This post originally appeared in Human Infrastructure Magazine, a free newsletter produced by the Packet Pushers. You can subscribe here.
In 2007+8, I was studying for the CCIE certification. It’s a demanding exam, so I developed a life-consuming preparation method that was above and beyond my prior certification efforts.
During the CCIE prep months, I did not have a good balance between “work” and “life”. Work/life balance has been much discussed in the context of tech careers lately. The current rule, and one I generally espouse, is that it’s not worth sacrificing your personal life on the altar of your career.
Exceptions To The Rule
However, there are exceptions. I recently watched a documentary that made the point, “Balance is an excuse not to go all out.” Many people like the idea of having achieved something hard, but they don’t want to do the work. Their excuse to not do the work is some approximation of “work/life balance.”
I’m not here to tell you that it’s worth destroying your marriage to become a CCIE–which some people have done. I am saying that in order to get hard things done, your life will have temporary imbalances if those hard things are truly important to you.
There was no balance in my life for many months. If I wasn’t at work, I read badly written chapters of a complicated CiscoPress book and tried to make sense of what I was reading. I logged into a rack of switches and routers and performed lab exercises. I wrote long blog posts trying to get back out of my head what I’d been stuffing in there. I slept. I went back to work.
I was (and am) married, with kids, cats, and a house. I did my best to keep up with those things, but I doubt I was good at them. I put minimum effort into my personal life. My understanding spouse tolerated my inadequacy.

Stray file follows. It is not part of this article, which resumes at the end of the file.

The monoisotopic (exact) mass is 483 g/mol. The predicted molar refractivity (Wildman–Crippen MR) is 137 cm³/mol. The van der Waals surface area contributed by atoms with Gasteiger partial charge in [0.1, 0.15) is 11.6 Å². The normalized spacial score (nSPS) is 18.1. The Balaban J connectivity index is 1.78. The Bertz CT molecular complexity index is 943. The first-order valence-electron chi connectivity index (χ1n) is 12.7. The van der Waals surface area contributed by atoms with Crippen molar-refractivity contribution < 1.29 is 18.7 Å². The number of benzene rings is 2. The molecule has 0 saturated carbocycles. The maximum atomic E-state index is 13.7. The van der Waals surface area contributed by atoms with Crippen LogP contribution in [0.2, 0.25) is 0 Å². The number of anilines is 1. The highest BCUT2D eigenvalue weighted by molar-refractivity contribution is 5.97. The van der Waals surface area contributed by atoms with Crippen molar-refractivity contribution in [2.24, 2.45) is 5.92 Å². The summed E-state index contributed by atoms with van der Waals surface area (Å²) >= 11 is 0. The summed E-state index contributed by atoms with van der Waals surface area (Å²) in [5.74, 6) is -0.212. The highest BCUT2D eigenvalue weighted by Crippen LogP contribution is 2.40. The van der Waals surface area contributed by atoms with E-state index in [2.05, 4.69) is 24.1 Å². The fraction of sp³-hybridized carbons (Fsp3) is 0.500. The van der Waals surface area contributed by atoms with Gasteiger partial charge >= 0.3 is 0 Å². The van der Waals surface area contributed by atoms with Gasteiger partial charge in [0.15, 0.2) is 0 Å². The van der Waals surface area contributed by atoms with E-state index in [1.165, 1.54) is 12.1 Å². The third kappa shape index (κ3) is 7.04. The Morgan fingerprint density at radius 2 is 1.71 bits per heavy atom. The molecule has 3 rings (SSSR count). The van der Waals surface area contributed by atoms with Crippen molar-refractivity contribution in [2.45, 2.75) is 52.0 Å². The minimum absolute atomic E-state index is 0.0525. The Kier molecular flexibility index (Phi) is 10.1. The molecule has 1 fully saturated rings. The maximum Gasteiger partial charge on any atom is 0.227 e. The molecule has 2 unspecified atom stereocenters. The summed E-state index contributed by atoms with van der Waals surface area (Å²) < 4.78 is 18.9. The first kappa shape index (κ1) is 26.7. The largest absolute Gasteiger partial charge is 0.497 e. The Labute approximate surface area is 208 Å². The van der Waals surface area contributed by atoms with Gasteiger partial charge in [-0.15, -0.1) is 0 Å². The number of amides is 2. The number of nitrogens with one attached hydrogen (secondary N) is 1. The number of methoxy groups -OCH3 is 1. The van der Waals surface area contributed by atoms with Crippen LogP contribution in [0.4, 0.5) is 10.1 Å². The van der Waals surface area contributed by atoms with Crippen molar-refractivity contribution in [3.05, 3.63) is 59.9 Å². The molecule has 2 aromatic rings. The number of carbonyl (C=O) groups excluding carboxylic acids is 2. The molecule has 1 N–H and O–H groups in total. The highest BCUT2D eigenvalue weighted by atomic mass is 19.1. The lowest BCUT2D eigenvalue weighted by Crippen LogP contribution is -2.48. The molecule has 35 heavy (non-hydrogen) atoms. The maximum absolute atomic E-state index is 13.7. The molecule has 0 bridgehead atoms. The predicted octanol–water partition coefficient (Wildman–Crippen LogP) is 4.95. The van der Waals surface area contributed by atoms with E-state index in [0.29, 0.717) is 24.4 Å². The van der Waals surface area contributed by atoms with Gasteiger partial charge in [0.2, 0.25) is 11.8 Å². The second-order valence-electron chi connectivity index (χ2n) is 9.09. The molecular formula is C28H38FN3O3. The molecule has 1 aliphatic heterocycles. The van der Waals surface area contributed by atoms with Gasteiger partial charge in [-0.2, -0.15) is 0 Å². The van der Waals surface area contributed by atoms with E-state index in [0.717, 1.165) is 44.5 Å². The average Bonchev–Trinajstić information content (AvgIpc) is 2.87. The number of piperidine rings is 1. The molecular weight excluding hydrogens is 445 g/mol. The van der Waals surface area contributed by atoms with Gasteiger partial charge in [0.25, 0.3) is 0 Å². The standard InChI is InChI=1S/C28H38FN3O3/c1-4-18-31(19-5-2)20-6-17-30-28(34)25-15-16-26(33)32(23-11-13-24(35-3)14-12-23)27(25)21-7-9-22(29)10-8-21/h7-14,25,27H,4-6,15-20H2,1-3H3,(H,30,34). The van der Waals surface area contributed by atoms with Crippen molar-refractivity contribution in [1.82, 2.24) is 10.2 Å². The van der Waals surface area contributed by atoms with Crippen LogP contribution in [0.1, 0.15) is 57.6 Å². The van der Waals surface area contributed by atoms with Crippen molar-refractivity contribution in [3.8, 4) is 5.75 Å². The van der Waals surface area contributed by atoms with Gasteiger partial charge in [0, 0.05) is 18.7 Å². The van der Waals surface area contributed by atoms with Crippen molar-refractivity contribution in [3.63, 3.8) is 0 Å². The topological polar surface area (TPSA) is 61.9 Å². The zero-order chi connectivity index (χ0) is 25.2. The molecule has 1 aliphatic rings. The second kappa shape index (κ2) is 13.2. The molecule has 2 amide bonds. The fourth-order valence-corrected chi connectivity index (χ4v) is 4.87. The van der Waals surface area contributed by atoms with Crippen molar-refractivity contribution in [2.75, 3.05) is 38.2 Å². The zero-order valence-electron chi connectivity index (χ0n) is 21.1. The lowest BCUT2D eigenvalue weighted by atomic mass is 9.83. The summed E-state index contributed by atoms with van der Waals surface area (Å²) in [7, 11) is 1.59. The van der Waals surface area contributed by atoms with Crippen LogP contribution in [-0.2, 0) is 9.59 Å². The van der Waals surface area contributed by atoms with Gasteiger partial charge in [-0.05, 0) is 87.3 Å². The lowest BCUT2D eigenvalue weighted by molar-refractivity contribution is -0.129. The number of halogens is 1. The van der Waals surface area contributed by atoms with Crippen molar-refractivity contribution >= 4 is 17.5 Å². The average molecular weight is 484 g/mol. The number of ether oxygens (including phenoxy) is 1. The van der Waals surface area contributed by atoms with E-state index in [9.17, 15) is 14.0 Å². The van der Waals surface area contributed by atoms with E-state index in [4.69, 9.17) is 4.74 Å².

Of course, I took breaks and eventually had to take some evenings off, but mostly, it was all packets all the time. I remember falling asleep trying to solve lab challenges in my head. I had dreams about the lab exam. I also gained weight, as eating was my main distraction.
My lack of balance, a.k.a intense focus, led to ultimately passing the lab exam. I was a CCIE for many years. Was the payoff worth the effort? To me it was, as I was able to capitalize on my shiny digits in a variety of ways.
Living Above Laziness
Let’s recall the earlier quote, “Balance is an excuse not to go all out.” If you have hard goals you can’t seem to achieve, the question to ask is whether you’re using “work/life balance” as a excuse to be lazy. “Lazy” is a harsh word, but it’s the one you’ve got to be honest with yourself about.
“In 2017, Netflix spent $6.3 billion on original and acquired programming,” according to this ReCode article, and they’ll spend $8 billion in 2018. By Digi-Capital’s measure, video gaming was a $165 billion industry in 2017. Netflix alone offers more programming than you can ever watch. More games will be released than you can possibly play.
I use those as examples of things you might need to let go of to achieve difficult goals. You don’t need these activities if you have difficult goals in mind. Sometimes, you need to go all-in to get something done.
Historically, I have written and podcasted a lot about prioritizing work/life balance. Perhaps this article feels counter to that. Consider that everything has a place. Personal sacrifice can be equally important to balance in the larger scheme of your life. Those times of temporary imbalance are needed, too.